4. Lastly, the mishaps. In the book there are things that happen to ruin everything he has worked for in a split second. In the movie, they use one or two of them. I read the book and thought a countless number of times, “how the fuck is he going to live now?” I didn’t really get that same sense of absolute urgency and devastation from the movie. And I think it could’ve done so much better if it kept that in there (and the movie did really well).

All of that said, the movie was really great. The acting was excellent, the art direction was phenomenal, and the story was even better. I just very much advise you to read the book first. It was just so spectacular for people who like all different types of novels: funny, science fiction, character study, action, all of it! It was such a perfect book, and you’ll love it.

My verdict?

TO DATE:    Book: 5, Movie: 4

If you have any suggestions for books I should read or if you just want to say hi, you can comment below or shoot me an e-mail at rachel@booksandcleverness.com

Until next time my lovely blog family!

Rachel

Book vs Movie: Hugo (The Invention of Hugo Cabret)

I haven’t done one of these in a while and I think it’s about time! A couple days ago my boyfriend and I were searching through Netflix to find something to watch (a process that usually takes about 40 minutes and always ends with us watching Dogs With Jobs) when we came across Hugo. I’d been wanting to watch it for a long time now, but never had, and he had seen it and liked it a lot. So we decided to watch it.

We watched almost exactly half of the movie but then we got tired and just wanted to sleep. However, I was in love with this movie from the start. About ten minutes in, I headed straight over to Amazon and bought the book the movie was based off of, The Invention of Hugo Cabret by Brian Selznick.hugo

Yesterday, I received it in the mail (thank you, Amazon Prime!) and I read the entire book. The book is more than 500 pages long, but it has about 284 pictures, so really I only read about 200 and something pages. Still, it was a lot for me to read in one sitting, but I just couldn’t put it down. The second I finished the book I knew I had to finish the movie, so I watched it today and I wanted to tell you about them.

First, I’d like to just say that director Martin Scorsese did a fantastic job. From what I’ve noticed, it’s incredibly difficult to turn a children’s book into a movie. I have a few children’s/young adult books that I’ve loved that have been turned into movies that I just hated. For example, Percy Jackson and the Lightning Thief. Incredible book, but horrible movie. In this particular case, I thought it was flawless!

A lot of times the line between book and movie is so thick that it’s almost an entirely different story (I’m looking at you, Maze Runner!) but in this case they got everything right. I will say that they added a few things into the movie that weren’t in the book, and they took out a few things that were in the book. However, everything they added or took out was for a purpose. For example, in the book the main character, Hugo Cabret, goes to a Film Library with someone he had met at a bookstore. In the movie, the character still goes to the library, but with the secondary character, Isabelle. Which I thought made a lot more sense when I watched the movie. It’s too confusing to add in a random character that was only mentioned twice in the book into a movie.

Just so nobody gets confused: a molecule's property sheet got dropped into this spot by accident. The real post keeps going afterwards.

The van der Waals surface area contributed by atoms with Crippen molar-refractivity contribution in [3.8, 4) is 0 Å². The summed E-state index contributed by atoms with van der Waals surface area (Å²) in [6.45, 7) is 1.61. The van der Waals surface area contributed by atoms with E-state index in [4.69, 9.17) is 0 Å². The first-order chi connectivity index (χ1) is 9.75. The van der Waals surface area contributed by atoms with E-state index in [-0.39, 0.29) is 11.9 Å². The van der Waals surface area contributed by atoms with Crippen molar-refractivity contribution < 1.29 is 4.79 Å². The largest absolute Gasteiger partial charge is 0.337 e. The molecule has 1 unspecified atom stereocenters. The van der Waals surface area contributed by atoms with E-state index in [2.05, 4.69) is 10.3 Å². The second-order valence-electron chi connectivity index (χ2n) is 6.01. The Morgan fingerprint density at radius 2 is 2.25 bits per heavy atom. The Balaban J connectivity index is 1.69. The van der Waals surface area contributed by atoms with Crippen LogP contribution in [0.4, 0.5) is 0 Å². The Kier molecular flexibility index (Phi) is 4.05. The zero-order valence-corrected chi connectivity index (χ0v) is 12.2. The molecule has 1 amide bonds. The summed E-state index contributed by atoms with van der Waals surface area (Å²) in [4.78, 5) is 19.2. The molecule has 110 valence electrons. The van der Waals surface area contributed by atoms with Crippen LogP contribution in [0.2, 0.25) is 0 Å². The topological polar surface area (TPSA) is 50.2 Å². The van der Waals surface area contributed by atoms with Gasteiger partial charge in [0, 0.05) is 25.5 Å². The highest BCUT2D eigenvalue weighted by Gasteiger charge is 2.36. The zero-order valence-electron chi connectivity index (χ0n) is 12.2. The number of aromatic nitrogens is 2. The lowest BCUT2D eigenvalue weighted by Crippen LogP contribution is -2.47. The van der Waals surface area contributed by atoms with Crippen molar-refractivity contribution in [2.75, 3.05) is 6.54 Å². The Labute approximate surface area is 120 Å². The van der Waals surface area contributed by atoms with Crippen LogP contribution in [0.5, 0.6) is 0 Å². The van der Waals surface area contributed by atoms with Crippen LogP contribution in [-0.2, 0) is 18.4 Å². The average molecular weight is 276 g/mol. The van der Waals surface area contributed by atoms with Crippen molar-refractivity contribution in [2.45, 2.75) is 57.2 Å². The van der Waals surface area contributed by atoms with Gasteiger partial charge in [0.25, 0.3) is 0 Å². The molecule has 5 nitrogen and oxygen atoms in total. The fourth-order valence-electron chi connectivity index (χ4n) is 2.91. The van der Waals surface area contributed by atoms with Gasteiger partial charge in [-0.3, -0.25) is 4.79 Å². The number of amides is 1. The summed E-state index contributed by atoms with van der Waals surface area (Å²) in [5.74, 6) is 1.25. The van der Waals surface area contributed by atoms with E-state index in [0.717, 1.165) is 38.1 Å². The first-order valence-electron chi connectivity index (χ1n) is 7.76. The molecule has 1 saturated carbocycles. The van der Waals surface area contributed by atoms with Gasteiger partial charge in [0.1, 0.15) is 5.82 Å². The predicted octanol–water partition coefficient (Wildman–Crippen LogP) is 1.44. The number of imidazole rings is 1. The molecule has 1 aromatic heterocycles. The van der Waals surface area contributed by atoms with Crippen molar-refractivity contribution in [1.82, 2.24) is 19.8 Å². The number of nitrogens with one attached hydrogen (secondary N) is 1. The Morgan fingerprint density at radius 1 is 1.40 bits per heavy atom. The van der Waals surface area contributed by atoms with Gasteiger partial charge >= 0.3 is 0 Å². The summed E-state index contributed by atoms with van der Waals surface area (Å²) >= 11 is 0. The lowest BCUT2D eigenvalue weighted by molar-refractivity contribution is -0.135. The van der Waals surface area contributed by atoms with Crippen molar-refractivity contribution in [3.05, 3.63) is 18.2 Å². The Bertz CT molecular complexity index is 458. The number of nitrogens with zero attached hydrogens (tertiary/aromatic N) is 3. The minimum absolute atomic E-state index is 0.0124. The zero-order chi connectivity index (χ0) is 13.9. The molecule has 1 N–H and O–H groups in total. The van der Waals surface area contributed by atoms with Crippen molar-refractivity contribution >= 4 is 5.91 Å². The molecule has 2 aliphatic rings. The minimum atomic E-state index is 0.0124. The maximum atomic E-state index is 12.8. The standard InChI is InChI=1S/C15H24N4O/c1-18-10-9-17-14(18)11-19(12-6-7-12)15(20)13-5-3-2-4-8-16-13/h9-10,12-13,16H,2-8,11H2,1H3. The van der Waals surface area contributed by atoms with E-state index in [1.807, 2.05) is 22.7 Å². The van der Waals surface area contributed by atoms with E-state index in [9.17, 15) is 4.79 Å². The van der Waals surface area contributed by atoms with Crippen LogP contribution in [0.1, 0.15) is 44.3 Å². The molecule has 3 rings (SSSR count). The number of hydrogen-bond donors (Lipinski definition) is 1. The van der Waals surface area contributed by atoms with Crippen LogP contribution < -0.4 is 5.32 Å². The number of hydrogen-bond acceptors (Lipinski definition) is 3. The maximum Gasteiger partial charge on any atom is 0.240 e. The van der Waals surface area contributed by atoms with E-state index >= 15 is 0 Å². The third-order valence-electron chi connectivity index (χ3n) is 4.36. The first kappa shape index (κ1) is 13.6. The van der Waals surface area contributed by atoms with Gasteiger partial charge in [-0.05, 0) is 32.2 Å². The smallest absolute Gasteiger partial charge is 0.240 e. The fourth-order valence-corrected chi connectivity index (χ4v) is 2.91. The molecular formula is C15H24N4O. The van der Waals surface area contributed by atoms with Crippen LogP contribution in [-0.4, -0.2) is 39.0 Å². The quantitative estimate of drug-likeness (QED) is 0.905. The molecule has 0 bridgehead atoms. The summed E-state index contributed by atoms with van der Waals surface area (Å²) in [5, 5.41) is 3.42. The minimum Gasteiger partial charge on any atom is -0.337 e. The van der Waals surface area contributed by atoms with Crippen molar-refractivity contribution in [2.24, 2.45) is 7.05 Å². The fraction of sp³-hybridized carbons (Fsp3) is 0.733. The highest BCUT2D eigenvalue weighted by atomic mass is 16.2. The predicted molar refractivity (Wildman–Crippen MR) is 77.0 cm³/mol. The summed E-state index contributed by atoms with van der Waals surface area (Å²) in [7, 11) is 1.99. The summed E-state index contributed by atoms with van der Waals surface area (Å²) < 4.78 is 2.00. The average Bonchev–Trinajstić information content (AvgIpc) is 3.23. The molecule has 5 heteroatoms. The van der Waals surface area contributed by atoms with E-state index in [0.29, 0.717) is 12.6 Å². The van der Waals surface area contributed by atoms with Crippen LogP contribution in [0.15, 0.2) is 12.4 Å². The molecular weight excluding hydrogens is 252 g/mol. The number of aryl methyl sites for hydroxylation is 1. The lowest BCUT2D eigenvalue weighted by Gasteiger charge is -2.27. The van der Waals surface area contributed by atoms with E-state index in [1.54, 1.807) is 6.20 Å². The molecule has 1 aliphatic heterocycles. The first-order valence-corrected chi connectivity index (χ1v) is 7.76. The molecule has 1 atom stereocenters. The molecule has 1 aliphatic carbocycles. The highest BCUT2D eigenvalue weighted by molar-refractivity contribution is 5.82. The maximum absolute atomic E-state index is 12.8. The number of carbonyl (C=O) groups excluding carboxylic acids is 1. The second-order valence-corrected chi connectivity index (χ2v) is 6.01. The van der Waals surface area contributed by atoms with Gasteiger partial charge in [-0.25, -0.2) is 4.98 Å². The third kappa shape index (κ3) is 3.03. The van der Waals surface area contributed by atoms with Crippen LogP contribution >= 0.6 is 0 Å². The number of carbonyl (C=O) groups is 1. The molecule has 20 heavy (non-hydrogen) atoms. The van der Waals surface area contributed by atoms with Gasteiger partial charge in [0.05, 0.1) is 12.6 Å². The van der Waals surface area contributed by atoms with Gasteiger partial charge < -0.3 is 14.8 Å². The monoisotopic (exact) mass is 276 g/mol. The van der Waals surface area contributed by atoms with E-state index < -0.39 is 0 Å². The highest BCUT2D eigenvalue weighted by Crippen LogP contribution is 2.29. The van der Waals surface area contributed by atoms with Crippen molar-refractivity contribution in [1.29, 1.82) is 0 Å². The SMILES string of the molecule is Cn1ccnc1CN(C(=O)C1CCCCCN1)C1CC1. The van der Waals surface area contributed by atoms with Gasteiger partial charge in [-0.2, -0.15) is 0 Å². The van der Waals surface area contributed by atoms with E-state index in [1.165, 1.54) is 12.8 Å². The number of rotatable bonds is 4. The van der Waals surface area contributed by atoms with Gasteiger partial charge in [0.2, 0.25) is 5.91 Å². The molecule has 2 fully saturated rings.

I also have to say that they did a phenomenal job casting the characters. In the actual book, there are pictures of the characters – and not just one picture of a character, but tons of pictures of characters. Which meant that they had to find actors that very closely matched the pictures. And they did that perfectly.

They also used a lot of old-time-y cinema references that I only knew one of, and it was the most famous. So it was very obscure with the references, which was pretty cool, too.

I honestly can’t give you any negative feedback. This book was amazing. It was a great book to teach kids the art of persevering, of doing what you love, and teaching kids that it’s okay to be sad if something bad happens. And it’s okay to let your friends in to help you. It was an incredibly cute book, and it was an incredibly cute movie.

10/10! I highly recommend this book-movie combo to anyone who likes cute, imaginative stories, and anyone who likes incredibly well acted movies.

Until next time!

Rachel

e-mail: rachel@booksandcleverness.com

Book vs Movie: Cinderella

“Cinderelly, Cinderelly, night and day it’s Cinderelly….” It’s been a week and that song is still stuck in my head.

So, now comes part two of our Cinderella adventure. All week I’ve been wanting to watch the new Cinderella movie once more to be super accurate with my findings. But I’ve settled for memory and Wikipedia – and let’s be honest, Wikipedia never lies.

So let the duel begin!

I mentioned last time the difference between the original written version of Cinderella and the Disney version of Cinderella. In this one we’re discussing the combination of the original Cinderella AND the Disney version versus the live-action Disney Cinderella. So basically it’s really “Book and Movie vs Movie” – I’m sorry for totally stretching the lines of the whole book vs movie thing.

First, I’d like to mention that I actually really loved the new 2015 live-action version of Cinderella. I was worried when I heard they were making it because I had been getting more and more disenchanted with the original for many years, and heard this movie was pretty much a shot-for-shot remake of the original. However, I think this version was actually A LOT better than the original Disney version. Blasphemous, I know. But true.